US Election: It's the economy, stupid

Tuesday 20 November 2012 11.57
The state of the US economy has dominated this election
The state of the US economy has dominated this election

Not for the first time in a US election, the economy is the main issue, with unemployment still high and growth weak.

Jobs
Barack Obama has said his job plan would strengthen US manufacturing, grow small businesses, improve the quality of education and make the country less dependent on foreign oil.

He envisions 1m new manufacturing jobs by 2016 and more than 600,000 jobs in the natural gas sector, as well as the recruitment of 100,000 maths and science teachers.

Repairing and replacing old roads, bridges, runways and schools are part of his plan to put Americans back to work.

Half of the money saved from ending the wars in Iraq and Afghanistan would be used to fund infrastructure projects.

Mitt Romney has promised 12m jobs in his first term, or about 250,000 jobs a month. Economists say the economy would likely generate that amount of jobs anyway.

His plan focuses on tax reform, pushing the economy toward energy independence, cutting regulations and boosting trade, especially by reducing barriers to trade with China.

Mr Romney says Mr Obama has not been aggressive enough in challenging unfair Chinese trade practices and that he would use both the threat of US sanctions and coordinated action with allies to force China to abide by global trade rules.

Housing
Even though the housing crisis is at the heart of the economy's woes, neither candidate detailed plans for how they would address it.

Mr Obama has promoted efforts to help troubled borrowers refinance and win record low interest rates, but his initiatives have fallen far short of their originally intended market.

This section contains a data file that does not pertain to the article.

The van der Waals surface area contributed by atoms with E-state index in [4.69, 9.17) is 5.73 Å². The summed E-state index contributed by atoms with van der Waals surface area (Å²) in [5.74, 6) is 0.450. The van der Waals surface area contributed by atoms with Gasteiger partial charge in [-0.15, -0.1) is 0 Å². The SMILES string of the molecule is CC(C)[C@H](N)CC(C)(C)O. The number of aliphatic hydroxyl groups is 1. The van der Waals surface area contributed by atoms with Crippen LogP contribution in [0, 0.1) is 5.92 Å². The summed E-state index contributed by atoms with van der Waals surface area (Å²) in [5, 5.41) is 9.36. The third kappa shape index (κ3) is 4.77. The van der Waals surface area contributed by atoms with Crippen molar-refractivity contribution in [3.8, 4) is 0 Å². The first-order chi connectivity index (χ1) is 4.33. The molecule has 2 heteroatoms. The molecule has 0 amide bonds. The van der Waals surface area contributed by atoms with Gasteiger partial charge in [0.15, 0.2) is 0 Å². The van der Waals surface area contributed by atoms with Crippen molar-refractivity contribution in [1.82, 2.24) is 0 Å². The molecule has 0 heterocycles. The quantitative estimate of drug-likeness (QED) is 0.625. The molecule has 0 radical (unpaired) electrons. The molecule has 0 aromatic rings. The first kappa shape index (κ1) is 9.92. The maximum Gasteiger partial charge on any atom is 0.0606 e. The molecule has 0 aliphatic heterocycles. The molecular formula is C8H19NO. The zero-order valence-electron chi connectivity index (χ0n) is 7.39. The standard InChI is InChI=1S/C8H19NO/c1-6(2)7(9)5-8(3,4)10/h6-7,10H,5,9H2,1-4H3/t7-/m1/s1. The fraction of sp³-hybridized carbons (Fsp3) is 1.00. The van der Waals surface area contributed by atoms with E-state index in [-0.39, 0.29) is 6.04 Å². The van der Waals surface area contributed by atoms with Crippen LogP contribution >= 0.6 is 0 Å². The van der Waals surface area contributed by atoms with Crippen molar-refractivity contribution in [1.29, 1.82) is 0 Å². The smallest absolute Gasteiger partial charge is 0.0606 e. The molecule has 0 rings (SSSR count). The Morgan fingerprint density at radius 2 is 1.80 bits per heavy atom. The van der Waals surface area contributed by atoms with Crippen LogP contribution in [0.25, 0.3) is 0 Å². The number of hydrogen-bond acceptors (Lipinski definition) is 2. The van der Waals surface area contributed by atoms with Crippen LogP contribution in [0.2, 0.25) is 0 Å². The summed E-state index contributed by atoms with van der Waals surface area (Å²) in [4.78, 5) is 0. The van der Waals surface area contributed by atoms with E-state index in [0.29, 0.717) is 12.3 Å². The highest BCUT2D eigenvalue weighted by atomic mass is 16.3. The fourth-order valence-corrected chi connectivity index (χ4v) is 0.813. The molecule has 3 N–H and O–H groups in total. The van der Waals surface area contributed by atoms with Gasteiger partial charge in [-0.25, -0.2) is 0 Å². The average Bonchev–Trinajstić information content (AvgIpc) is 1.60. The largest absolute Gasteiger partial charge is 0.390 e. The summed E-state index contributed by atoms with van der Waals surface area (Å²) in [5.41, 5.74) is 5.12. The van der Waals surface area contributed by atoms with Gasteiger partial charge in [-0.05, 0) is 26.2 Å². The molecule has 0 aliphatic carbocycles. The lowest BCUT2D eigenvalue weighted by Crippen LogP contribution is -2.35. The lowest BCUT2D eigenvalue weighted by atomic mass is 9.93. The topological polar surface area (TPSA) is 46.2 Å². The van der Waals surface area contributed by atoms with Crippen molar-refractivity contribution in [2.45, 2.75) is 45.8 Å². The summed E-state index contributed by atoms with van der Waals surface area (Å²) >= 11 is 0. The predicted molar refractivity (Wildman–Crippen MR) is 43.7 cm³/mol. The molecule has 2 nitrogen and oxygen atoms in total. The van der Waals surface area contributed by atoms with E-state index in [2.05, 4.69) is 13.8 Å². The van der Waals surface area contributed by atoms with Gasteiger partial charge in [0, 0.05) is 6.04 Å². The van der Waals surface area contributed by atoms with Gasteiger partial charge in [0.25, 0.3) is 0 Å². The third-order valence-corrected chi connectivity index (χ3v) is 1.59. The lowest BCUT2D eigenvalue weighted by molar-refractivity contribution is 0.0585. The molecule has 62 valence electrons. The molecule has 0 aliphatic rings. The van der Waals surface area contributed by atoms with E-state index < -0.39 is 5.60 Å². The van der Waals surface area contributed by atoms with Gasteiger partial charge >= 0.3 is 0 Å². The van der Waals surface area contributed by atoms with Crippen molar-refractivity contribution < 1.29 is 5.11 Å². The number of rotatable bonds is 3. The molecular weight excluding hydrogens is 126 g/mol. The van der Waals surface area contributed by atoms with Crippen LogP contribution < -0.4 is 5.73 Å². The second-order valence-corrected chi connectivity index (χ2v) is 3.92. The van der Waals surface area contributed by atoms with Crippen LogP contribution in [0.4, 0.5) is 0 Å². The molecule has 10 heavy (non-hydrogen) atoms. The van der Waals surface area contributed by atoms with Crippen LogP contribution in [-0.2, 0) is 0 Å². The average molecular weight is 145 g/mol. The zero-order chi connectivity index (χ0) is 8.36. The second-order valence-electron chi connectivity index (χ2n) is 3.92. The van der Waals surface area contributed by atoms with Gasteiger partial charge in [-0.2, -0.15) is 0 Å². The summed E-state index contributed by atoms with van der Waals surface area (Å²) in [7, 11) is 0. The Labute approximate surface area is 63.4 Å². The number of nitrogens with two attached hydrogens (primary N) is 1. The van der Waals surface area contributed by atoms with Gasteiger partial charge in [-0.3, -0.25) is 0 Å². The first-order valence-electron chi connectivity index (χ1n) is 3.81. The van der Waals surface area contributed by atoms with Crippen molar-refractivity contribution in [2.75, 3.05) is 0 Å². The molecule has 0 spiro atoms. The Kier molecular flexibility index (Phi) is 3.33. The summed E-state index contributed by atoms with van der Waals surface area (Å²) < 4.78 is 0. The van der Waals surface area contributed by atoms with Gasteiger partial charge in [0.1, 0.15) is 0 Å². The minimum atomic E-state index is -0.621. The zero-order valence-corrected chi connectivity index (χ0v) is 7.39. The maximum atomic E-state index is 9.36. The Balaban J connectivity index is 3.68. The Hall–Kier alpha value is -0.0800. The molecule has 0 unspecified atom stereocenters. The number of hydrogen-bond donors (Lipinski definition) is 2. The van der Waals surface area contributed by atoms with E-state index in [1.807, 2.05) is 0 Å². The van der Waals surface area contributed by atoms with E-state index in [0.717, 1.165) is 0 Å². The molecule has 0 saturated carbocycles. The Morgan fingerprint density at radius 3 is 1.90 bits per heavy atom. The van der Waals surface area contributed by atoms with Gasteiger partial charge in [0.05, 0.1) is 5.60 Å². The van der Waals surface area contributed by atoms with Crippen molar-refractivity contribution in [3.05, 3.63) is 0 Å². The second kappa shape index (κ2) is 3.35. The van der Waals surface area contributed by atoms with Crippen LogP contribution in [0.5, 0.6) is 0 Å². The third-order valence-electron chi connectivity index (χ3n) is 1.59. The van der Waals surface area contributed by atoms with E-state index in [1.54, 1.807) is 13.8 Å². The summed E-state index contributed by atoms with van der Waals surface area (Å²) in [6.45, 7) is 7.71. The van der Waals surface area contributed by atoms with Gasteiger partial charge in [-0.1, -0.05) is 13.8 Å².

He has battled the independent regulator of government-controlled Fannie Mae and Freddie Mac, Edward DeMarco, trying to convince him to allow those mortgage finance firms to reduce principal for borrowers who owe more than their homes are worth.

A quick resolution of the standoff is unlikely after the election.

Mr Romney said at one point in the campaign that the housing market needed to hit bottom on its own without government intervention and he has offered few clues on his likely approach to foreclosures.

Democrats and Republicans agree the government's heavy hand in the mortgage market should be reduced, but neither candidate has outlined a plan to do that.

Fiscal Policy
Mr Obama has proposed cutting the government budget deficit by more than $4 trillion over the next decade by allowing the Bush tax cuts for upper-income Americans to expire and by eliminating loopholes.

Half of the money saved from ending the wars in Iraq and Afghanistan would be used to reduce the deficit.

Mr Romney wants to cut marginal tax rates for individuals by 20% and broaden the tax base by closing loopholes. He would keep all the Bush tax cuts in place in a plan he says would be revenue-neutral. Mr Obama has said that the numbers do not add up.

Mr Romney has also said he wants to reduce federal spending to 20% of US GDP over four years from its current level of about 24%.

Both want to reduce the corporate tax rate, although Mr Romney would reduce it further.

Polls show that nationwide, Mr Romney holds a slight lead as the candidate best qualified to handle the economy.

Nevertheless, Mr Obama maintains his edge in Ohio, where his decision to loan federal money to the failing auto industry saved thousands of jobs.